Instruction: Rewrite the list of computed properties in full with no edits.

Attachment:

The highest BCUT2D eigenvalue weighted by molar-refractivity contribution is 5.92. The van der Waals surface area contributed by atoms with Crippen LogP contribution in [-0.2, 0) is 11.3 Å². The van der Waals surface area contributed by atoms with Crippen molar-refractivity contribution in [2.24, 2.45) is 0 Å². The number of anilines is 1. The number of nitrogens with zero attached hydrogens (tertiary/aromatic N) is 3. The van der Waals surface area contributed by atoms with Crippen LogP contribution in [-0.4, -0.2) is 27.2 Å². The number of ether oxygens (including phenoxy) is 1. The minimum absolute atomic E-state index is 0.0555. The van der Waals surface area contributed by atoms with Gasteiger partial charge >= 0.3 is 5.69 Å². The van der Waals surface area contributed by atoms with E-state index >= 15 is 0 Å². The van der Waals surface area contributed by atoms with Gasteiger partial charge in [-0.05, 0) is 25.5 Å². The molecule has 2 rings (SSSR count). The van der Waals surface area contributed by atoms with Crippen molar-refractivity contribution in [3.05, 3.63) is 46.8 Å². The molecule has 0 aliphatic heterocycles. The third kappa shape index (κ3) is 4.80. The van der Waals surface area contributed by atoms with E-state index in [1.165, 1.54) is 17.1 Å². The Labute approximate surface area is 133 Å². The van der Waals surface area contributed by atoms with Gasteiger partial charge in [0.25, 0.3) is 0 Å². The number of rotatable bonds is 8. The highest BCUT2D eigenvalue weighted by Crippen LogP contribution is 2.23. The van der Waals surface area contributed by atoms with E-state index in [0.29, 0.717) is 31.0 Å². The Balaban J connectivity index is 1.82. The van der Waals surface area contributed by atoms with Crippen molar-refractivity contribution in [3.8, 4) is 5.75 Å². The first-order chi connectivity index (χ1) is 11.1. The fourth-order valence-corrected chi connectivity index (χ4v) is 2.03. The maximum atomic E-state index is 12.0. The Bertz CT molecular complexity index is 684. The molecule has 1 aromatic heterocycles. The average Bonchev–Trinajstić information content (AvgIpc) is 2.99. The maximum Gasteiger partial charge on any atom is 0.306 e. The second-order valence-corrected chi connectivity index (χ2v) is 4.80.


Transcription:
The highest BCUT2D eigenvalue weighted by molar-refractivity contribution is 5.92. The van der Waals surface area contributed by atoms with Crippen LogP contribution in [-0.2, 0) is 11.3 Å². The van der Waals surface area contributed by atoms with Crippen molar-refractivity contribution in [2.24, 2.45) is 0 Å². The number of anilines is 1. The number of nitrogens with zero attached hydrogens (tertiary/aromatic N) is 3. The van der Waals surface area contributed by atoms with Crippen LogP contribution in [-0.4, -0.2) is 27.2 Å². The number of ether oxygens (including phenoxy) is 1. The minimum absolute atomic E-state index is 0.0555. The van der Waals surface area contributed by atoms with Gasteiger partial charge >= 0.3 is 5.69 Å². The van der Waals surface area contributed by atoms with E-state index >= 15 is 0 Å². The van der Waals surface area contributed by atoms with Gasteiger partial charge in [-0.05, 0) is 25.5 Å². The molecule has 2 rings (SSSR count). The van der Waals surface area contributed by atoms with Crippen molar-refractivity contribution in [3.05, 3.63) is 46.8 Å². The molecule has 0 aliphatic heterocycles. The third kappa shape index (κ3) is 4.80. The van der Waals surface area contributed by atoms with E-state index in [1.165, 1.54) is 17.1 Å². The Labute approximate surface area is 133 Å². The van der Waals surface area contributed by atoms with Gasteiger partial charge in [0.25, 0.3) is 0 Å². The number of rotatable bonds is 8. The highest BCUT2D eigenvalue weighted by Crippen LogP contribution is 2.23. The van der Waals surface area contributed by atoms with E-state index in [0.29, 0.717) is 31.0 Å². The Balaban J connectivity index is 1.82. The van der Waals surface area contributed by atoms with Crippen molar-refractivity contribution in [3.8, 4) is 5.75 Å². The first-order chi connectivity index (χ1) is 11.1. The fourth-order valence-corrected chi connectivity index (χ4v) is 2.03. The maximum atomic E-state index is 12.0. The Bertz CT molecular complexity index is 684. The molecule has 1 aromatic heterocycles. The average Bonchev–Trinajstić information content (AvgIpc) is 2.99. The maximum Gasteiger partial charge on any atom is 0.306 e. The second-order valence-corrected chi connectivity index (χ2v) is 4.80.